News from Washington Farm Bureau - The battle over water and land

Sept. 8, 2003 No. 85

BENTON COUNTY HAS SENT A LETTER TO INTERIOR SECRETARY GALE NORTON urging that additional storage be added to the department's list of principles for avoiding conflicts over water in the West. (Tri-City Herald, Sept. 3) In May, the department released a blueprint for avoiding crises and conflicts over water. The plan focuses primarily on conservation and improved resource management. But Benton County commissioners also want the department to support the proposed Black Rock reservoir that would hold up to 1.7 million acre-feet of water. "Perhaps there are areas in the West where all needs can be met through conservation, marketing and improved management of water resources," said Commissioner Max Benitz Jr., "but that is certainly not the case in the Yakima Basin."

NORTHWEST FARM SERVICES HAS CONTRIBUTED $50,000 TO THE YAKIMA BASIN Storage Alliance, which is promoting building of the Black Rock reservoir. (Yakima Herald-Republic, Sept. 4) The money will help pay the alliance's $30,000 a month operating costs, which include $16,000 for a Washington, D.C., lobbying firm to push the reservoir idea with Congress. The alliance has raised about $250,000.

THE BUREAU OF RECLAMATION HAS PURCHASED A 280-ACRE FEEDLOT ALONG Interstate 90 near Ellensburg, and will use the property and associated water rights to improve habitat for migratory fish. (Yakima Herald-Republic, Sept. 4) The bureau paid $3.245 million for the former Schaake Packing Co., which had been considered prime real estate for development. Since 1994, the bureau has paid more than $14 million for property along the Teanaway, Naches and Yakima rivers as part of the Yakima River Basin Water Enhancement Project.

CHELAN COUNTY AND THE PESHASTIN IRRIGATION DISTRICT HAVE REVIVED plans to construct a $150,000 to $300,000 fish ladder at a diversion dam on Peshastin Creek. (Wenatchee World, Sept. 7) Those plans were put on hold last summer when the Washington Environmental Council threatened to sue the irrigation district over the lack of fish passage and low flows. At the time, the district said it couldn't afford to improve fish passage and fight a legal battle at the same time. County, state and federal officials will choose from among several possible designs later this month. The district, which serves about 400 farms, also plans to convert three miles of open ditch to a closed pipeline to save water.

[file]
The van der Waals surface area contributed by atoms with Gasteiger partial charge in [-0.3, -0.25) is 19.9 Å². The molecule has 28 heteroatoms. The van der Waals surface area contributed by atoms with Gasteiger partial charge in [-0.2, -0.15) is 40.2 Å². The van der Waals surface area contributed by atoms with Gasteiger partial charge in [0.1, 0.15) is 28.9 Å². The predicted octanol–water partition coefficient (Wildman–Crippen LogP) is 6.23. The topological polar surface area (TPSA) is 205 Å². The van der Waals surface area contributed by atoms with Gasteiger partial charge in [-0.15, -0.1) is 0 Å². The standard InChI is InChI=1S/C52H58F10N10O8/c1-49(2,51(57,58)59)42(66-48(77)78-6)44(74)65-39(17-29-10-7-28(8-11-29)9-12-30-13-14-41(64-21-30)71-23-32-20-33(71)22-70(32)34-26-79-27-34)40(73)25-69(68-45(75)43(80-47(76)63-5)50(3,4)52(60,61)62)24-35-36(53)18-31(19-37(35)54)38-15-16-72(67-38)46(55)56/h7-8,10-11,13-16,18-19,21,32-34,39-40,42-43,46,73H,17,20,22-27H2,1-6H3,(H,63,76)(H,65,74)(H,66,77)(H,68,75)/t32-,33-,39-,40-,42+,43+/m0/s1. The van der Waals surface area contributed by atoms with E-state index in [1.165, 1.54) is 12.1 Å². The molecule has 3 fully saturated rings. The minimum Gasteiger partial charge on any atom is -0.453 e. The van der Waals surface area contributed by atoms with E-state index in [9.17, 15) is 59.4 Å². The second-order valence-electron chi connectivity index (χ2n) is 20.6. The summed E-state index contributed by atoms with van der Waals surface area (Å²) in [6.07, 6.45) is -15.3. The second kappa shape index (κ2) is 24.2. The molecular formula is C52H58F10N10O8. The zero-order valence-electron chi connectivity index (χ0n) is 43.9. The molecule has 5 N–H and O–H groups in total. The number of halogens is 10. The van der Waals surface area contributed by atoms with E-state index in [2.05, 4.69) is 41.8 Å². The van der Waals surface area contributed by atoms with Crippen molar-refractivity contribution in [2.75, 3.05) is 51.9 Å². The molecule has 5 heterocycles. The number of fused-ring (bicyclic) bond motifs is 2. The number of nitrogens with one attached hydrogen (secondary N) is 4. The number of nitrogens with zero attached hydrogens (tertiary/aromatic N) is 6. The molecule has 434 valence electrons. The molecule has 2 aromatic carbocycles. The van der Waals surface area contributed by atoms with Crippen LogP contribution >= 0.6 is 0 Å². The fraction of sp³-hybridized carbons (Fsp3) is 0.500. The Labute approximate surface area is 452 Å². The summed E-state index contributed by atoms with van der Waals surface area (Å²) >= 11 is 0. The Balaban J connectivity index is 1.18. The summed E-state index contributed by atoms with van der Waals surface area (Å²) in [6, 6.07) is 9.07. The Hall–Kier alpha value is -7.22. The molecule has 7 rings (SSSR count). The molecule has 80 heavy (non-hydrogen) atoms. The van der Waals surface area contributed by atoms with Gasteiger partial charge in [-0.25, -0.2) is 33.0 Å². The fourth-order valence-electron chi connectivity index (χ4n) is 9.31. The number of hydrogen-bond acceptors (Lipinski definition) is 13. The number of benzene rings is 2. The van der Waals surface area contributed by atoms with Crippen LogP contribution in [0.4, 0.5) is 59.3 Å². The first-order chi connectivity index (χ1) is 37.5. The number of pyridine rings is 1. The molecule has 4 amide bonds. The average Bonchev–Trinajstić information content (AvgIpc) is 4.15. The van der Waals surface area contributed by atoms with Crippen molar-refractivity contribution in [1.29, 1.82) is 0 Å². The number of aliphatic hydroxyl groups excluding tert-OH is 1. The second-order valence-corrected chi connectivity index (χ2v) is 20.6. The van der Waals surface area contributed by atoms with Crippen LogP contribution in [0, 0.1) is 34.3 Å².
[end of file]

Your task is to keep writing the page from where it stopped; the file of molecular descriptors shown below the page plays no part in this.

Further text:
SEATTLE TIMES WRITER KATE RILEY NOTED IN A COLUMN TODAY THAT THE CITY of Seattle has never rescinded a resolution passed three years ago that called for breaching four hydroelectric dams on the lower Snake River. "That resolution has done more to divide the state than the prehistoric geothermal stirrings that created the Cascade Mountains," Riley wrote. The resolution, which remains the city's "official position," is "a symbol of Seattle's shortsighted, egocentric sense that nothing matters beyond the city limits... Why should the rest of the state care about finding solutions for Seattle's Alaskan Way viaduct or the Highway 520 bridge, if city slickers are so callous about the trials and livelihoods of their rural cousins."

MORE THAN 20,000 PROTESTERS ARE EXPECTED TO GATHER IN CANCUN, MEXICO, this week, with the goal of derailing the World Trade Organization's trade talks. Four years ago, demonstrators succeeded in shutting down WTO talks in Seattle, but may not be able to pull that off again. The Cancun talks will be held on a narrow peninsula that is accessible by only one road, and local police aided by members of the Mexican navy are prepared to stop any encroachment by protesters. The WTO ministerial will take place Sept. 10-14.


2003 Washington Farm Bureau. NewsWatch is a periodic update on news of interest to agriculture. Contact Dean Boyer, director of public relations.


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